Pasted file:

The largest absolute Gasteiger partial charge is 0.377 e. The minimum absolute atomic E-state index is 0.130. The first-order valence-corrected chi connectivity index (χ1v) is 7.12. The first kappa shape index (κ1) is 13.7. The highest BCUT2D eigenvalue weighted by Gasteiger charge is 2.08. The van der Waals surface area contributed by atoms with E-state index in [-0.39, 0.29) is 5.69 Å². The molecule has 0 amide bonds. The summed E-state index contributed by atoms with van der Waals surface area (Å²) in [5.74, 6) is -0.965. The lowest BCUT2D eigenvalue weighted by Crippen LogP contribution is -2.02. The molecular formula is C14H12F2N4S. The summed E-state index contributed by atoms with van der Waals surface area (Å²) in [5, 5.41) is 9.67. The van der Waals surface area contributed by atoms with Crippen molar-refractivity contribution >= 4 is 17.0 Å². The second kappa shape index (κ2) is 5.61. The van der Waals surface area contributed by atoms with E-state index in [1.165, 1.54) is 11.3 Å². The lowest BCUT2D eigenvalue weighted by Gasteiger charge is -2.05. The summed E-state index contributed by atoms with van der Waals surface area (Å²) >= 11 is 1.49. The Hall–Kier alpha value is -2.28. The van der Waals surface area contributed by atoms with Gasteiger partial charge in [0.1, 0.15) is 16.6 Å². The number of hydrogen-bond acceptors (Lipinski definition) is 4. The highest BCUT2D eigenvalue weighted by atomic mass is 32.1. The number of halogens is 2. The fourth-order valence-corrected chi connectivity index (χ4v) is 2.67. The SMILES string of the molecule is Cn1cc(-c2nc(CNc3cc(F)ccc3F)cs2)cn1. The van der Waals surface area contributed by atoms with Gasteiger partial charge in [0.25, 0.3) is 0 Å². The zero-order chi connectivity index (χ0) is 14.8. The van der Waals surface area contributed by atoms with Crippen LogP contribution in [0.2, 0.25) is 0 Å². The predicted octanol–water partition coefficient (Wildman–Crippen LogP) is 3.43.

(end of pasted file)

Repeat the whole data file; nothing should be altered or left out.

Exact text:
The largest absolute Gasteiger partial charge is 0.377 e. The minimum absolute atomic E-state index is 0.130. The first-order valence-corrected chi connectivity index (χ1v) is 7.12. The first kappa shape index (κ1) is 13.7. The highest BCUT2D eigenvalue weighted by Gasteiger charge is 2.08. The van der Waals surface area contributed by atoms with E-state index in [-0.39, 0.29) is 5.69 Å². The molecule has 0 amide bonds. The summed E-state index contributed by atoms with van der Waals surface area (Å²) in [5.74, 6) is -0.965. The lowest BCUT2D eigenvalue weighted by Crippen LogP contribution is -2.02. The molecular formula is C14H12F2N4S. The summed E-state index contributed by atoms with van der Waals surface area (Å²) in [5, 5.41) is 9.67. The van der Waals surface area contributed by atoms with Crippen molar-refractivity contribution >= 4 is 17.0 Å². The second kappa shape index (κ2) is 5.61. The van der Waals surface area contributed by atoms with E-state index in [1.165, 1.54) is 11.3 Å². The lowest BCUT2D eigenvalue weighted by Gasteiger charge is -2.05. The summed E-state index contributed by atoms with van der Waals surface area (Å²) >= 11 is 1.49. The Hall–Kier alpha value is -2.28. The van der Waals surface area contributed by atoms with Gasteiger partial charge in [0.1, 0.15) is 16.6 Å². The number of hydrogen-bond acceptors (Lipinski definition) is 4. The highest BCUT2D eigenvalue weighted by atomic mass is 32.1. The number of halogens is 2. The fourth-order valence-corrected chi connectivity index (χ4v) is 2.67. The SMILES string of the molecule is Cn1cc(-c2nc(CNc3cc(F)ccc3F)cs2)cn1. The van der Waals surface area contributed by atoms with Gasteiger partial charge in [0.25, 0.3) is 0 Å². The zero-order chi connectivity index (χ0) is 14.8. The van der Waals surface area contributed by atoms with Crippen LogP contribution in [0.2, 0.25) is 0 Å². The predicted octanol–water partition coefficient (Wildman–Crippen LogP) is 3.43.